Clive "Azul" Hunt

b. May 1952, Linstead, St. Catherine, Jamaica, West Indies. Hunt originally trained as a tailor and learnt to play the trumpet while at school. At the age of 17 he joined the Jamaican Military Band, where…
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Artist Biography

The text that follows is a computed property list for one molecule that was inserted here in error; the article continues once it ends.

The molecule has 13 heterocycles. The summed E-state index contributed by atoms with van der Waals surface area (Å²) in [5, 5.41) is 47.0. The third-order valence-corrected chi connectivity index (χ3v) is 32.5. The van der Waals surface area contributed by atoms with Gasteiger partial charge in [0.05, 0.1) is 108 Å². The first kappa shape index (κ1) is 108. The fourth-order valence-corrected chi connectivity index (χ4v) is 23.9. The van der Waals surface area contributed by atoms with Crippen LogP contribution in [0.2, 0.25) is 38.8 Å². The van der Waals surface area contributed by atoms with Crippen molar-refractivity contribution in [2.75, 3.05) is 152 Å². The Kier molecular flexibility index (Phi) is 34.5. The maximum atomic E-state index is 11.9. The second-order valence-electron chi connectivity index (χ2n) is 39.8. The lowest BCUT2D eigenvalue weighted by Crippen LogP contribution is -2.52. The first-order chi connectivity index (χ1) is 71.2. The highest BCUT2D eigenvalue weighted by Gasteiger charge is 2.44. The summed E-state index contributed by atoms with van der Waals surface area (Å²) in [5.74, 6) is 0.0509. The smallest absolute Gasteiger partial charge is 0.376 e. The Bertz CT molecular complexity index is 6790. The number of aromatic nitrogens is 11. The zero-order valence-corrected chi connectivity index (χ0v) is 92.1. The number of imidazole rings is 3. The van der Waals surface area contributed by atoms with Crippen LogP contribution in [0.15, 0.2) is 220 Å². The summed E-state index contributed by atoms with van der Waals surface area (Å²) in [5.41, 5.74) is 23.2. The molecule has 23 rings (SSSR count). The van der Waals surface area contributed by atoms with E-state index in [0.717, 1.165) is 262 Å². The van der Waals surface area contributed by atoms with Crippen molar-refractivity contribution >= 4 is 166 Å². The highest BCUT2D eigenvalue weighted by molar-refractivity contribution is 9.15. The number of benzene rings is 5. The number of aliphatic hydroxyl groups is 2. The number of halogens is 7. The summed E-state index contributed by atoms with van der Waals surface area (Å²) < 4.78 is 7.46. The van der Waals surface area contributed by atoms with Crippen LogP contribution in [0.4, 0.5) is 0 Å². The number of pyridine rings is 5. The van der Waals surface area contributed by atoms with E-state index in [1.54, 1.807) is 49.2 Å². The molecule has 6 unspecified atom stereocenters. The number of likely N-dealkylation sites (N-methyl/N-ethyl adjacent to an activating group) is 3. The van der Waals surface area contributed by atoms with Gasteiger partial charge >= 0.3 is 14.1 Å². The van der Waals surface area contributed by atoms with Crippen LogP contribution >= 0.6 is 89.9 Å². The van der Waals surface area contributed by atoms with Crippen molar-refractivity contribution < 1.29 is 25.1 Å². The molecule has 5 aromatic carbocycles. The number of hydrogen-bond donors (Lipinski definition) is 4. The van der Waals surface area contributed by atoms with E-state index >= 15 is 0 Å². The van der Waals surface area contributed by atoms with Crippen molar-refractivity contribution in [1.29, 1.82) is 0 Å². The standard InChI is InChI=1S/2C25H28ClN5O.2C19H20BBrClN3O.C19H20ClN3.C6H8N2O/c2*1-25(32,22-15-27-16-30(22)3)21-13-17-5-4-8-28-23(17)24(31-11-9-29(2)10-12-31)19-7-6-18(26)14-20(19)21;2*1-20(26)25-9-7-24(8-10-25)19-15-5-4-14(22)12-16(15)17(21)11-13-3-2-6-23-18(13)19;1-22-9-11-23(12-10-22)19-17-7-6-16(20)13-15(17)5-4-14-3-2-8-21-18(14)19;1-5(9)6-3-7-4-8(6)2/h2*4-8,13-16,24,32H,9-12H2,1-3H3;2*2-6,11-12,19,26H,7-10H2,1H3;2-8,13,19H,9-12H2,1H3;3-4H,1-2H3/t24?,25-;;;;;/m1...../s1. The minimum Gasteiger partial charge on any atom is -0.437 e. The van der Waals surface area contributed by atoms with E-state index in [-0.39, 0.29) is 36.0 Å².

b. May 1952, Linstead, St. Catherine, Jamaica, West Indies. Hunt originally trained as a tailor and learnt to play the trumpet while at school. At the age of 17 he joined the Jamaican Military Band, where he honed his trumpeting skills. He was initially recruited by Byron Lee as part of the Dragonaires and joined them on their tour of North America. On his return, Hunt became involved in playing on a number of sessions in Jamaica, including Culture’s Combolo, which was produced by Sonia Pottinger at the reactivated Treasure Isle Studios in Bond Street. In the latter half of the 70s Hunt emigrated to New York, USA, where he teamed up with Chalice and co-wrote the hit for Joe Gibbs, ‘Good To Be There’, although there was subsequently some dispute regarding the origins of the song. Hunt’s association with Gibbs also resulted in the composition ‘Milk And Honey’ for Dennis Brown; Hunt played trumpet on the sessions for Brown’s Spellbound and co-produced his 1981 A&M Records debut, Foul Play. Hunt then began working with Wackies, where he played on sessions and performed as a soloist, recording ‘Rockfort Rock’ as Clive ‘Azul’ Hunt. He remained a US citizen until 1987 but then returned to Jamaica, where his career as a producer and arranger flourished. He produced a number of singles with Beres Hammond, including the perennial ‘Putting Up Resistance’. Hunt’s reputation grew and he worked on the internationally successful ‘I Can See Clearly Now’ for Jimmy Cliff, the Steely And Clevie remake of ‘You Don’t Love Me (No, No, No)’ for Dawn Penn, and was employed by veteran rockers the Rolling Stones. In 1994 Hunt co-produced Judy Mowatt’s Life on her own Judy M label, later released by Pow Wow as Rock Me. Much of Hunt’s production work was based at Bob Marley’s Tuff Gong studio where he worked with the Abyssinians remaking their classic hits, and also with Tyrone Taylor, the I-Threes, Yvad, Richie Spice and Garnett Silk. In the new millennium much of Hunt’s work was revisited through Trojan Records’ revival programme.